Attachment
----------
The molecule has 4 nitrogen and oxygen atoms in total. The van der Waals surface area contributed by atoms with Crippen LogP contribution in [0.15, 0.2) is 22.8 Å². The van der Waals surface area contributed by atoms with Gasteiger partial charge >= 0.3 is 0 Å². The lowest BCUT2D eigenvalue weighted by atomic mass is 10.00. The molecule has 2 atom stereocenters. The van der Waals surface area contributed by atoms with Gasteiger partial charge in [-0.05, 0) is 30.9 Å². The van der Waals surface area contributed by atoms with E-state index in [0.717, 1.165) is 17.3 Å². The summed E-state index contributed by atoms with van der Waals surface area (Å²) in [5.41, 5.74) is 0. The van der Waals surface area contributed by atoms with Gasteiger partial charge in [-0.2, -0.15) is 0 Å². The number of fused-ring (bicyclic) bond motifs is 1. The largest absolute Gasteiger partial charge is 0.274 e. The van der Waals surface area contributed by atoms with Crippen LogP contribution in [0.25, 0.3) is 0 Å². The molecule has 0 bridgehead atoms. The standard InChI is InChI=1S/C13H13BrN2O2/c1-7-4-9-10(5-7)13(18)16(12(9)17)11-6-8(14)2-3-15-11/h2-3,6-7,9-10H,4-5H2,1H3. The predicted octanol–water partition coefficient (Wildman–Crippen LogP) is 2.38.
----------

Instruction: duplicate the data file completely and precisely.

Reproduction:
The molecule has 4 nitrogen and oxygen atoms in total. The van der Waals surface area contributed by atoms with Crippen LogP contribution in [0.15, 0.2) is 22.8 Å². The van der Waals surface area contributed by atoms with Gasteiger partial charge >= 0.3 is 0 Å². The lowest BCUT2D eigenvalue weighted by atomic mass is 10.00. The molecule has 2 atom stereocenters. The van der Waals surface area contributed by atoms with Gasteiger partial charge in [-0.05, 0) is 30.9 Å². The van der Waals surface area contributed by atoms with E-state index in [0.717, 1.165) is 17.3 Å². The summed E-state index contributed by atoms with van der Waals surface area (Å²) in [5.41, 5.74) is 0. The van der Waals surface area contributed by atoms with Gasteiger partial charge in [-0.2, -0.15) is 0 Å². The number of fused-ring (bicyclic) bond motifs is 1. The largest absolute Gasteiger partial charge is 0.274 e. The van der Waals surface area contributed by atoms with Crippen LogP contribution in [0.25, 0.3) is 0 Å². The molecule has 0 bridgehead atoms. The standard InChI is InChI=1S/C13H13BrN2O2/c1-7-4-9-10(5-7)13(18)16(12(9)17)11-6-8(14)2-3-15-11/h2-3,6-7,9-10H,4-5H2,1H3. The predicted octanol–water partition coefficient (Wildman–Crippen LogP) is 2.38.